AAS Annual Meeting

China and Inner Asia Session 704

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Session 704: Chinese Modern Art in the Space of “Border-Crossing”

Organizer: Xiaoqing Zhu, University of Maryland, College Park, USA

Discussants: Marie Leduc, University of Alberta, Canada; Yiyou Wang, Peabody Essex Museum, USA

International exhibitions of modern Chinese painting in Berlin and Paris, popular pictorials in Guangzhou and Shanghai, the Café in Paris, the infamous Paramount Ballroom near the Bond, and Tokyo, where a group of young Cantonese artists declared the birth of their radical Chinese Independent Art Society, all of the above became the stages or the “Contact Zones” “where cultures meet, clash, and grapple with each other, often in contexts of highly asymmetrical relations of power.” [Pratt, Profession 9 (1991): 33] Our panel takes a broader interpretation of the concept of “border-crossing” where categories of Chinese painting become fluid, where the elitist and the vernacular divides become blurred, where regional and national identities clash and mediate, and where the foreign and the native reconfigure. Crisscrossing on a diversity of representational mediums, from ink to oil painting, from prints to architecture, and traversing across multiple metropolises, all the papers in this panel intend to explore and confront questions with regard to non-Western modernism. These questions range from how to reconcile the notion of “modern” and “Chineseness” in Chinese modern painting, how to reconsider appropriation verses recreation in artistic and cultural transmission, how to redefine the center and the peripheral, the privileged and the marginalized, and the tradition and the avant-garde. Engaging with primary resources and locating Chinese modern art in a global and transnational context, our panel aims to stimulate discussions and contribute to the dialogues on issues of “border-crossing” in the history of non-Western modern art.

From Current Events Pictorial (Shishi Huabao) to the True Record (Zheng Xiang)
Ruilin Chen, Independent Scholar, China

During the period of great social and historical transformation in China’s twentieth-century, Guangdong, a southern peripheral province was leading the path; there emerged a large group of new intellectuals who were dedicated to social and political reforms. They actively developed a media space, editing and publishing new pictorials which included written commentaries, printed pictures, and photographs. The subjects and contents covered in these pictorials, including the techniques of their visual presentation, reveal a distinctive and unprecedented timely character. This paper investigates two pictorials, the Current Events Pictorial (Shishi Huabao), published in Guangzhou in the early twentieth century and the True Record (Zheng Xiang), issued in Shanghai in the 1920s. It explores the involvement of Guangdong intellectuals in these pictorials and their strong reformative conscience; how they had attempted to cross and transcend the boundaries between the modern and the tradition, between the foreign and the local, between the temporal and the spatial, between the politics and the arts, and between the elitist and the mass. Their initial effort has already established a historical memory of global and modern culture and artistic structure. Understanding these Guangdong intellectuals’ early border-crossing efforts will be meaningful towards facilitating an understanding of contemporary China’s cultural and artistic construction.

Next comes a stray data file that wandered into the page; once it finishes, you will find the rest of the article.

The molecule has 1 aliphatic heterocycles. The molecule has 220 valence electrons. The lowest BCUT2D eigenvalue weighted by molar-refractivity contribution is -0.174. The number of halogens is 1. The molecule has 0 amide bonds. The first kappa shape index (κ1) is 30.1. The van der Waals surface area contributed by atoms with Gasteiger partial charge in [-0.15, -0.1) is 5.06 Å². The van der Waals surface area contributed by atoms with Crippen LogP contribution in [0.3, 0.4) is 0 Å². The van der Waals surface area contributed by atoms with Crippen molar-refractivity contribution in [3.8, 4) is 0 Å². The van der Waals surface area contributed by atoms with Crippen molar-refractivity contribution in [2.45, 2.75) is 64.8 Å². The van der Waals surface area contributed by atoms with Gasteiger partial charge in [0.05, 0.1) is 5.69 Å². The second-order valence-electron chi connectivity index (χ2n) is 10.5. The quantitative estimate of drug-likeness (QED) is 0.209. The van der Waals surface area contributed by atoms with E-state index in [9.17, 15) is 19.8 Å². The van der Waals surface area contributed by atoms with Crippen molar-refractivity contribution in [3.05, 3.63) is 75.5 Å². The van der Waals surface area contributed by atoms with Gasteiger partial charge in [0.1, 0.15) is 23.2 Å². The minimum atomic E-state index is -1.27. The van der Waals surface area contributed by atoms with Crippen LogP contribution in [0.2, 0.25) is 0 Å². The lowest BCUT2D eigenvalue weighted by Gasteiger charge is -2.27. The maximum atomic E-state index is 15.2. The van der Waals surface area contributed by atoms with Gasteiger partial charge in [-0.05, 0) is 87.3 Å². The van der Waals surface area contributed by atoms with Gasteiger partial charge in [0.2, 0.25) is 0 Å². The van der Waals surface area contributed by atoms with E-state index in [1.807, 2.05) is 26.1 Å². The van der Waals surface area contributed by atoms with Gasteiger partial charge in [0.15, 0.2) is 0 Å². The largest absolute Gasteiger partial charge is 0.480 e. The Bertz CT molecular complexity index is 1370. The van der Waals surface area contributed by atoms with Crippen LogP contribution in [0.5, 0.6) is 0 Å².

Avant-garde across Country Borders: The Chinese Independent Art Society and its Modern Art Activities
Tao Cai, Independent Scholar, China

Zhonghua Duli Meishu Xiehui (The Chinese Independent Art Society) was formally founded in Tokyo by several Cantonese artists, including Liang Xihong, Zhao Shou, Li Dongping, and Zeng Ming in January 1935. In the coming year, this group of artists began a series of activities in Tokyo, Guangzhou, and Shanghai to promote and engage with the avant-garde style trends, especially Surrealism and Fauvism, as a part of modern art movements in East Asia. Although the Society disbanded soon after a year, its historical impact is far-reaching. First of all, this avant-garde movement was taking place simultaneously across country borders via the inter-city networks of Guangzhou-Shanghai-Tokyo. Secondly, while studying in Japan, these artists attempted, using the Japan model as a springboard or a “translation agency,” to connect Chinese modern art with their Western counterparts, in an effort to integrate into the modern art trends and concepts. Thirdly, after the Sino-Japanese War and the founding of the People’s Republic of China in 1949, former members of the Society were dispersed throughout mainland China, Taiwan, Paris, and Honolulu where they have continued to devote themselves to the modern arts, forming new regional networks. This paper, using visual evidence, will explore these historical significances.